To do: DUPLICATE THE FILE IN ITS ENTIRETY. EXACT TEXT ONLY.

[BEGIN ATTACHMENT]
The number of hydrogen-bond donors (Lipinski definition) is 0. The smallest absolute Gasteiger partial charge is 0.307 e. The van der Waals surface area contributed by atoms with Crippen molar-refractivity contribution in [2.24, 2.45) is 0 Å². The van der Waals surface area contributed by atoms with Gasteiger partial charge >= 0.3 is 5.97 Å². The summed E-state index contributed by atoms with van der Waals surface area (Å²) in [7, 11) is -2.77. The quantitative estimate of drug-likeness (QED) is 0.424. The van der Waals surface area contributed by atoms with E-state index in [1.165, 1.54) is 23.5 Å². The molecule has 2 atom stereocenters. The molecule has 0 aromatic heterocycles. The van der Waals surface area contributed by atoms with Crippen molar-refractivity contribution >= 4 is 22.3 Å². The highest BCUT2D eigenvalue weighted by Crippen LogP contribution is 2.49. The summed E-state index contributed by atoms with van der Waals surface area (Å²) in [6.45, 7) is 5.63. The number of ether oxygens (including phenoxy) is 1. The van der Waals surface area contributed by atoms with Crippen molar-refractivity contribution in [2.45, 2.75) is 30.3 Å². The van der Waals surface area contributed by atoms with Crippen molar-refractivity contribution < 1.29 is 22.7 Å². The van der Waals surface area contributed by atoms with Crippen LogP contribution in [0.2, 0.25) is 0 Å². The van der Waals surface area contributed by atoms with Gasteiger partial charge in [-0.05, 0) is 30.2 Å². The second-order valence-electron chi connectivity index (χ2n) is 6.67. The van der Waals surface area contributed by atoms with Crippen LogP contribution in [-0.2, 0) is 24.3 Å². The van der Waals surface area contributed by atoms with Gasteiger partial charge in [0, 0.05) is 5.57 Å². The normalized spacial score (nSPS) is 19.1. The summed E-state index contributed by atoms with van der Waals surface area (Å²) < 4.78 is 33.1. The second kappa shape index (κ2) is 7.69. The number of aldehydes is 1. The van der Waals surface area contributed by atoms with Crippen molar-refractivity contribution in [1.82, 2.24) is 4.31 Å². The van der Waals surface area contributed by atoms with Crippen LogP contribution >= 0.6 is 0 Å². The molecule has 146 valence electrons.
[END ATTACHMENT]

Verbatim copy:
The number of hydrogen-bond donors (Lipinski definition) is 0. The smallest absolute Gasteiger partial charge is 0.307 e. The van der Waals surface area contributed by atoms with Crippen molar-refractivity contribution in [2.24, 2.45) is 0 Å². The van der Waals surface area contributed by atoms with Gasteiger partial charge >= 0.3 is 5.97 Å². The summed E-state index contributed by atoms with van der Waals surface area (Å²) in [7, 11) is -2.77. The quantitative estimate of drug-likeness (QED) is 0.424. The van der Waals surface area contributed by atoms with E-state index in [1.165, 1.54) is 23.5 Å². The molecule has 2 atom stereocenters. The molecule has 0 aromatic heterocycles. The van der Waals surface area contributed by atoms with Crippen molar-refractivity contribution >= 4 is 22.3 Å². The highest BCUT2D eigenvalue weighted by Crippen LogP contribution is 2.49. The summed E-state index contributed by atoms with van der Waals surface area (Å²) in [6.45, 7) is 5.63. The number of ether oxygens (including phenoxy) is 1. The van der Waals surface area contributed by atoms with Crippen molar-refractivity contribution in [2.45, 2.75) is 30.3 Å². The van der Waals surface area contributed by atoms with Crippen molar-refractivity contribution < 1.29 is 22.7 Å². The van der Waals surface area contributed by atoms with Crippen LogP contribution in [0.2, 0.25) is 0 Å². The van der Waals surface area contributed by atoms with Gasteiger partial charge in [-0.05, 0) is 30.2 Å². The second-order valence-electron chi connectivity index (χ2n) is 6.67. The van der Waals surface area contributed by atoms with Crippen LogP contribution in [-0.2, 0) is 24.3 Å². The van der Waals surface area contributed by atoms with Gasteiger partial charge in [0, 0.05) is 5.57 Å². The normalized spacial score (nSPS) is 19.1. The summed E-state index contributed by atoms with van der Waals surface area (Å²) < 4.78 is 33.1. The second kappa shape index (κ2) is 7.69. The number of aldehydes is 1. The van der Waals surface area contributed by atoms with Crippen molar-refractivity contribution in [1.82, 2.24) is 4.31 Å². The van der Waals surface area contributed by atoms with Crippen LogP contribution >= 0.6 is 0 Å². The molecule has 146 valence electrons.